He added that Girouard could be paroled after serving about a third of the sentence.
Girouard was leading a squad in May 2006 during a raid on a suspected fighters' camp near Thar Thar lake, southwest of Tikrit, when the incident happened.
He was the last and most senior soldier from the 101st Airborne Division to be tried for the killings.
Three other soldiers under Girouard's command who were also charged with the deaths made plea agreements and were sentenced earlier.
Specialist William Hunsaker and Private First Class Corey Clagett were sentenced to 18 years in military prison. The third got nine months in jail.
Hunsaker testified on Wednesday that Girouard ordered him to kill three Iraqi detainees, then cut him with a knife to make it look as if there had been a struggle.
"They're going to cut the ties, tell them to run, shoot them," Hunsaker quoted Girouard as saying.
Girouard had said he was under orders to kill all men of military age but denied ordering the slayings.
Anita Gorecki, Girouard's lawyer, said that the sergeant never ordered his soldiers to shoot the detainees, but that he did help cover up the killings.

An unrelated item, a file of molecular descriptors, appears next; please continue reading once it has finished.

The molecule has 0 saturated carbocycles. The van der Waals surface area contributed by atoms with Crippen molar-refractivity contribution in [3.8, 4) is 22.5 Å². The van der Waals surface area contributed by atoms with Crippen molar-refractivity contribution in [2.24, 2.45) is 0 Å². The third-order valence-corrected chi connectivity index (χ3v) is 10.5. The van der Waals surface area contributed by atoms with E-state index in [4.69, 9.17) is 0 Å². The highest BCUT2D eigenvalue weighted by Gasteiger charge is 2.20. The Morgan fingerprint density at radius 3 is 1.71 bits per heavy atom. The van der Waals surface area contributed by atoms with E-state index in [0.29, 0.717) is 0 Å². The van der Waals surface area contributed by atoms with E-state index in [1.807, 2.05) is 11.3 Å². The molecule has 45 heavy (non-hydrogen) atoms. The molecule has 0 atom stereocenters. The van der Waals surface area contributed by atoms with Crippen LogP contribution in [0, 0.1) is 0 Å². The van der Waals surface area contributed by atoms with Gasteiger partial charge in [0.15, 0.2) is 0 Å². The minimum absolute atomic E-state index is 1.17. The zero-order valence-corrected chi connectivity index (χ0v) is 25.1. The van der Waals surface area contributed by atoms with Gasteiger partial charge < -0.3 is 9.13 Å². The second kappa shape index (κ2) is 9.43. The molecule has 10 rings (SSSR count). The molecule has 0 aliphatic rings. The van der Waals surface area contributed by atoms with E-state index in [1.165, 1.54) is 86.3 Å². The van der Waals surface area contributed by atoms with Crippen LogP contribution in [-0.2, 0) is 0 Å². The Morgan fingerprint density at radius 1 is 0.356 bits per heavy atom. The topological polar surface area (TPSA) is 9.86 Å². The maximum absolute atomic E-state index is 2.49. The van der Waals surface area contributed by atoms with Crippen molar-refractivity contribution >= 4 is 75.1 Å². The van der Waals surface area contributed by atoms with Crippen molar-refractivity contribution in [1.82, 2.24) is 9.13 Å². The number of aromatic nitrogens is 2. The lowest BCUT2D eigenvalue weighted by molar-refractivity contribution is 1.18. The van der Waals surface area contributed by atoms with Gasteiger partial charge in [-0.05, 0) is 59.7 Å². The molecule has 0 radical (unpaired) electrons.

She said: "He realised they killed the detainees, and in that moment, yes, he decided to help his squad members."
The soldiers had previously told investigators they were given rules of engagement by Colonel Michael Steele, the 3rd Brigade commander, to kill all military-age men.
Steele has denied this but invoked his right not to testify.
During an August hearing in Iraq that led to the charges, a witness testified he saw the prisoners trying to run away at full sprint, some with their blindfolds down, when they were shot.
The case is one of a series from the Iraq war in which US military personnel are accused of crimes against Iraqi civilians.